Course aims

The BA Theatre and Film course aims are all aligned with the qualification descriptors in the Quality Assurance Agency’s Framework for Higher Education Qualifications.

The course aims to:

1. promote interdisciplinary explorations in the areas of theatre and film, drawing on an extensive range of subjects;

2. explore such areas both as distinctive fields and as complementary languages, envisioning innovative approaches in combining the two;

3. explore key skills in the practice of theatre and film making, including performing, directing, writing, editing and producing;

4. Develop artistic competences and awarenesses, through practice in interdisciplinary work;

5. reflect on historical and contemporary practices in theatre and film, their cultural relevance and ideological implications;

6. develop transferable skills and knowledge, applicable to the broader cultural industries;

7. Develop communication and presentation skills, useful for employment in broader professional sectors.

Course learning outcomes

The following learning outcomes incorporate and depend on systematic understanding of the key aspects of the knowledge base of theatre and film, including a coherent and detailed knowledge of some specialist areas in depth.

On successful completion of this course students will be able to:

Knowledge and Understanding

1. devise and sustain arguments, and/ or to solve problems, using ideas and techniques, some of which are at the forefront of theatre and film studies and practice (CA 2, 4);

2. engage in and comment upon current research, or equivalent advanced scholarship, in theatre and film, recognising the uncertainty, ambiguity and limits of knowledge (CA 2, 4);

3. create artistic work with awareness and technical competence (CA 2, 3, 4)

Cognitive Intellectual abilities

4. communicate information, ideas, problems and solutions to both specialist and non-specialist audiences (CA 4, 5, 6);

Transferable Skills

5. apply the methods and techniques that they have learned to initiate and carry out projects (CA1, 2, 3, 5);

6. manage their own learning through independent projects, practical theoretical (CA 1,2, 4, 7);

7. understand how the communication and presentation skills developed over the course can be applicable to other employment sectors too. (CA 1, 2, 4, 7)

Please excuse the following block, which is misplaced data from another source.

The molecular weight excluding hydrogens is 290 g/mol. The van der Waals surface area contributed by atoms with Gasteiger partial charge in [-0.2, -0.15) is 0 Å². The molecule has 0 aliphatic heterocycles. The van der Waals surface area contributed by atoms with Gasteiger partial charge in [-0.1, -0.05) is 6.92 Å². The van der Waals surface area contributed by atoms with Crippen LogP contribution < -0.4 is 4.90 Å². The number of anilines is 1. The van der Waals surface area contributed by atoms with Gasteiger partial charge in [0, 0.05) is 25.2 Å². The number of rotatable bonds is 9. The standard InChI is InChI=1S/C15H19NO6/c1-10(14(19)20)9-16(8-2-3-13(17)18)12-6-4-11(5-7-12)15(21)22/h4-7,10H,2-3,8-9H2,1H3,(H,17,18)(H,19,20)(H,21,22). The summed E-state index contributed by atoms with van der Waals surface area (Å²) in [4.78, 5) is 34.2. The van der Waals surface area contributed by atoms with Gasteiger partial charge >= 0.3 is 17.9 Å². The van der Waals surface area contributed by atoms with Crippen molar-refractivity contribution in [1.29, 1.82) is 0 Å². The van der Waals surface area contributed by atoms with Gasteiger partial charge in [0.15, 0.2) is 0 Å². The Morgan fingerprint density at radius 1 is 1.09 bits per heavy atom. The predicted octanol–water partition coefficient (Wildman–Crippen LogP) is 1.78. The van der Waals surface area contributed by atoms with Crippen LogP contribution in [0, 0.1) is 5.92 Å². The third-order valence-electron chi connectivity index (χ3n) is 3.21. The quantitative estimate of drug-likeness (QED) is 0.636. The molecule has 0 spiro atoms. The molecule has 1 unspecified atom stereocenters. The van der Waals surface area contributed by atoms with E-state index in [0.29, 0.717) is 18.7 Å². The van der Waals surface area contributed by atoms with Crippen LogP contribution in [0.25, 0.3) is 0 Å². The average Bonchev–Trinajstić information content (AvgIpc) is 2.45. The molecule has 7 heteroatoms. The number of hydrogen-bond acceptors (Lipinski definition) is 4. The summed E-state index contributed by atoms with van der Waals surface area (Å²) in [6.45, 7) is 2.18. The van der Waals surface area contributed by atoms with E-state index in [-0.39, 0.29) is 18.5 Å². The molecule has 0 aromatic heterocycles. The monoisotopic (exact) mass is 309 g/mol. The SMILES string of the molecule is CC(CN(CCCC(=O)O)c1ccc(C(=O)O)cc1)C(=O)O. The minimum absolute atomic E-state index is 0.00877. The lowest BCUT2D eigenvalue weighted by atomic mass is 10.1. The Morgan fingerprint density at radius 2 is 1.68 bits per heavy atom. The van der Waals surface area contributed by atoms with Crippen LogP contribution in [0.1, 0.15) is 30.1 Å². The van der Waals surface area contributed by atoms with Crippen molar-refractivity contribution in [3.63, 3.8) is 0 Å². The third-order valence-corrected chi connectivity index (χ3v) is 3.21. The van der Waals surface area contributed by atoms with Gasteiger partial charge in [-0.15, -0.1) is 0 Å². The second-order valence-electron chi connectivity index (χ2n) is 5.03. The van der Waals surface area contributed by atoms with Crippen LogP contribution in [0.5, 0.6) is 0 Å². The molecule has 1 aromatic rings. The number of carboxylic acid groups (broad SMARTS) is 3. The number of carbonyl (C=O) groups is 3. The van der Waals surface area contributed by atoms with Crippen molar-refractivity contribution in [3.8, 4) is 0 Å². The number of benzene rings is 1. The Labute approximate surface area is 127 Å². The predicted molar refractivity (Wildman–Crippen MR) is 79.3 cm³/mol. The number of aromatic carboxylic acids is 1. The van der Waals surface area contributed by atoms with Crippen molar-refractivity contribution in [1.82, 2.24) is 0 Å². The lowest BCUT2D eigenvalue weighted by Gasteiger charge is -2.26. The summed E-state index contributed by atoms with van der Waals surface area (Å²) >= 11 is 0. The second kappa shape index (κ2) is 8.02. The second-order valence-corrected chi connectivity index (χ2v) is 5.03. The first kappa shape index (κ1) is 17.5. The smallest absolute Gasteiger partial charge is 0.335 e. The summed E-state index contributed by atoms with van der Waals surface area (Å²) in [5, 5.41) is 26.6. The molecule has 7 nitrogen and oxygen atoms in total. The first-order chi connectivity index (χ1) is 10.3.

Subject-Specific Practical Skills

8. deploy appropriate and established techniques of creative and professional practice within theatre and film (CA1,2).

Principle QAA benchmark statements

Subject Benchmark Statements:
Dance, Drama and Performance 2015
Communication, Media, Film and Cultural Studies 2017

Assessment strategy

The BA Theatre and Film course utilises a wide range of formative and summative assessment strategies that will give students the skills and knowledge to create and deliver theatre- and film-based cultural activity informed by theoretical awareness. Self-assessment and reflection are key factors in the process of learning and are part of the course’s assessment strategies.

Modes of assessment are integral to the teaching and learning process and vary accordingly. Much of the assessment is based on practical presentations, performances and video projects, students' reflections on their experience and knowledge of performance and film, either as practitioners, as members of audiences or as participants in exercises.

Coursework includes formal essays, portfolios and journals, creative writing, critical and creative activities, reviews, and assessed oral presentations and performances. These different forms of coursework assessment will be used to test a range of knowledge and understanding and take account of the suitability of assessment modes to a process- and practically-oriented course. In each module the mode of assessment is determined by the nature of the focus, whether practical, technical or theoretical, and based on the material studied and the approaches adopted in the teaching.